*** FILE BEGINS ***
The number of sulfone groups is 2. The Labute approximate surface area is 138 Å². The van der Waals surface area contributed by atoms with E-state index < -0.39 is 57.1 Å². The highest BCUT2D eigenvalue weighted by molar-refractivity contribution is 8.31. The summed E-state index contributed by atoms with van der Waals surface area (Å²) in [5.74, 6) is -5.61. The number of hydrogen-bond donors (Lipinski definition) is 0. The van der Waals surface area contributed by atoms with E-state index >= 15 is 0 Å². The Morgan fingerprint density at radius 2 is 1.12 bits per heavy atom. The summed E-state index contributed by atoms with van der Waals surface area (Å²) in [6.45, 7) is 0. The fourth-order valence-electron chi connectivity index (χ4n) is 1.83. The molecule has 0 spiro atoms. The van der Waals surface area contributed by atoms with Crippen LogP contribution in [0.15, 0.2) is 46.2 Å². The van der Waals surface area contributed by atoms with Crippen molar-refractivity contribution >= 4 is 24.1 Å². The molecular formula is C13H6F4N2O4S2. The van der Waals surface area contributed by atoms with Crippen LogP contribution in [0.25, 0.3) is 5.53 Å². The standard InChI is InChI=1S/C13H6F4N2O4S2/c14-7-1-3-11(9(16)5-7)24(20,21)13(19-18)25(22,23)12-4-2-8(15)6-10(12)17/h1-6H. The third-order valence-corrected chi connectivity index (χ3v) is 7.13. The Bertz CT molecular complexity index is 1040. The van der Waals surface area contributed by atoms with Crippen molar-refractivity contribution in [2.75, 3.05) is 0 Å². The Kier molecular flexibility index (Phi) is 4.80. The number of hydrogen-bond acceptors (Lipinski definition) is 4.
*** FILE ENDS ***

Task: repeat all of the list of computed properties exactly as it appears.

The number of sulfone groups is 2. The Labute approximate surface area is 138 Å². The van der Waals surface area contributed by atoms with E-state index < -0.39 is 57.1 Å². The highest BCUT2D eigenvalue weighted by molar-refractivity contribution is 8.31. The summed E-state index contributed by atoms with van der Waals surface area (Å²) in [5.74, 6) is -5.61. The number of hydrogen-bond donors (Lipinski definition) is 0. The van der Waals surface area contributed by atoms with E-state index >= 15 is 0 Å². The Morgan fingerprint density at radius 2 is 1.12 bits per heavy atom. The summed E-state index contributed by atoms with van der Waals surface area (Å²) in [6.45, 7) is 0. The fourth-order valence-electron chi connectivity index (χ4n) is 1.83. The molecule has 0 spiro atoms. The van der Waals surface area contributed by atoms with Crippen LogP contribution in [0.15, 0.2) is 46.2 Å². The van der Waals surface area contributed by atoms with Crippen molar-refractivity contribution >= 4 is 24.1 Å². The molecular formula is C13H6F4N2O4S2. The van der Waals surface area contributed by atoms with Crippen LogP contribution in [0.25, 0.3) is 5.53 Å². The standard InChI is InChI=1S/C13H6F4N2O4S2/c14-7-1-3-11(9(16)5-7)24(20,21)13(19-18)25(22,23)12-4-2-8(15)6-10(12)17/h1-6H. The third-order valence-corrected chi connectivity index (χ3v) is 7.13. The Bertz CT molecular complexity index is 1040. The van der Waals surface area contributed by atoms with Crippen molar-refractivity contribution in [2.75, 3.05) is 0 Å². The Kier molecular flexibility index (Phi) is 4.80. The number of hydrogen-bond acceptors (Lipinski definition) is 4.